Reading with... Matt Goldman

photo: Peter Konerko

Matt Goldman is an Emmy Award-winning television writer/producer. He was nominated for a Writers Guild Award for his work on Seinfeld. His credits also include Ellen, Coach and The New Adventures of Old Christine. He is in production on Dirk Gently's Holistic Detective Agency. Goldman splits his time between Minneapolis and Los Angeles. He has two children and a giant poodle that does not have a poodle haircut because those are embarrassing for everyone. Gone to Dust (Forge, August 15, 2017) is his first novel.

On your nightstand now:

Lincoln in the Bardo by George Saunders. It's unusual and beautiful and hilarious. I'm a big Saunders fan. The Neon Rain by James Lee Burke. Good writing (vs. plot) matters to me, regardless of whether it's literary fiction or genre; good writing can make them the same. I just finished the book, my first of Burke's, and he's so good from word to word he makes plot a bonus. Little White Lies by Ace Atkins. In addition to his wholly original work, Ace writes Robert B. Parker's character Spenser. I've read Spenser novels, but never written by Ace. I love Ace's writing. The Husband's Secret by Liane Moriarty. I watched HBO's Big Little Lies, loved it, then heard the book was so much better. Really looking forward to this one.

Favorite book when you were a child:

The Merry Adventures of Robin Hood by Howard Pyle. I loved the adventure and humor and pushback against authority. Big wish fulfillment for a kid.

Your top five authors:

Gabriel García Márquez, Philip Roth, Raymond Chandler, Mark Twain and--sorry to sound like a jerk--Fyodor Dostoyevsky. The latter could convey volumes of insight in one sentence.

Book you've faked reading:

Infinite Jest by David Foster Wallace. And I don't know if faked is the right word--maybe failed. I sure carried it around for a long time. I will try again.

Book you're an evangelist for:

The Given Day by Dennis Lehane. Dennis is mostly known for his mysteries like Gone Baby Gone, for Shutter Island and Mystic River and for his television work on The Wire. The Given Day is about the Boston police strike in 1919 and a whole lot more. It's beautiful, human historical fiction and, I think, one of the greatest American novels ever written.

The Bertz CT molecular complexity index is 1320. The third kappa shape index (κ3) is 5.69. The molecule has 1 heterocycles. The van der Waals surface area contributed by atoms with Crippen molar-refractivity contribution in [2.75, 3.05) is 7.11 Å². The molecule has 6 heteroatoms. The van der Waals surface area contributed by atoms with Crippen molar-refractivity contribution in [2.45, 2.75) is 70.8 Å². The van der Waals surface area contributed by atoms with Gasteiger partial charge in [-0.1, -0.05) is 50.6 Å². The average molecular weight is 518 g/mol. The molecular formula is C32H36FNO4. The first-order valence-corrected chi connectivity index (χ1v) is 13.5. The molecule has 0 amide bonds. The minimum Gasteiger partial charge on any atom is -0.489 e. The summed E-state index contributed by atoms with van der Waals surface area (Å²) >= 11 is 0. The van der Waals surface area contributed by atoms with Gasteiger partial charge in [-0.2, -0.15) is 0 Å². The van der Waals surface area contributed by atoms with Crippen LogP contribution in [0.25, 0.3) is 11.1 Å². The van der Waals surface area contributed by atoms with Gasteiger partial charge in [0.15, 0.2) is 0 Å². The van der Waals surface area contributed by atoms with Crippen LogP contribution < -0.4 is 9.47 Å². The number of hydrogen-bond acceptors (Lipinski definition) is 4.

Book you've bought for the cover:

The Redbreast by Jo Nesbø. I'd never heard of the Norwegian crime writer. I loved the title and simplicity of the cover, so I picked it up, read the back cover and bought it. The book turned out to be book 3 in the Harry Hole series. I've since read every one.

Book you hid from your parents:

I hate to disappoint, but I don't believe I hid books from my parents. I hid other things. Sometimes inside books.

Book that changed your life:

Galápagos by Kurt Vonnegut. I'd already graduated from college. It was the first Vonnegut book I read, and it made me want to be a writer. I aspire to achieve his simple use of language.

Favorite line from a book:

In Raymond Chandler's The Long Goodbye, he describes a Beverly Hills office building and its tenants: "They had half the second floor of one of these candy-pink four-storied buildings where the elevator doors open all by themselves with an electric eye, where the corridors are cool and quiet, and the parking lot has a name on every stall, and the druggist off the front lobby has a sprained wrist from filling bottles of sleeping pills." Accurate description, social commentary, great joke.

Five books you'll never part with:

Crime and Punishment by Fyodor Dostoyevsky. One Hundred Years of Solitude by Gabriel García Márquez. The Given Day by Dennis Lehane. The High Window by Raymond Chandler. The Adventures of Kavalier and Clay by Michael Chabon.

Book you most want to read again for the first time:

The Essays of E.B. White. Most of all an essay entitled "The Death of a Pig." I love White's prose, humor, and mining of big truths in small details.

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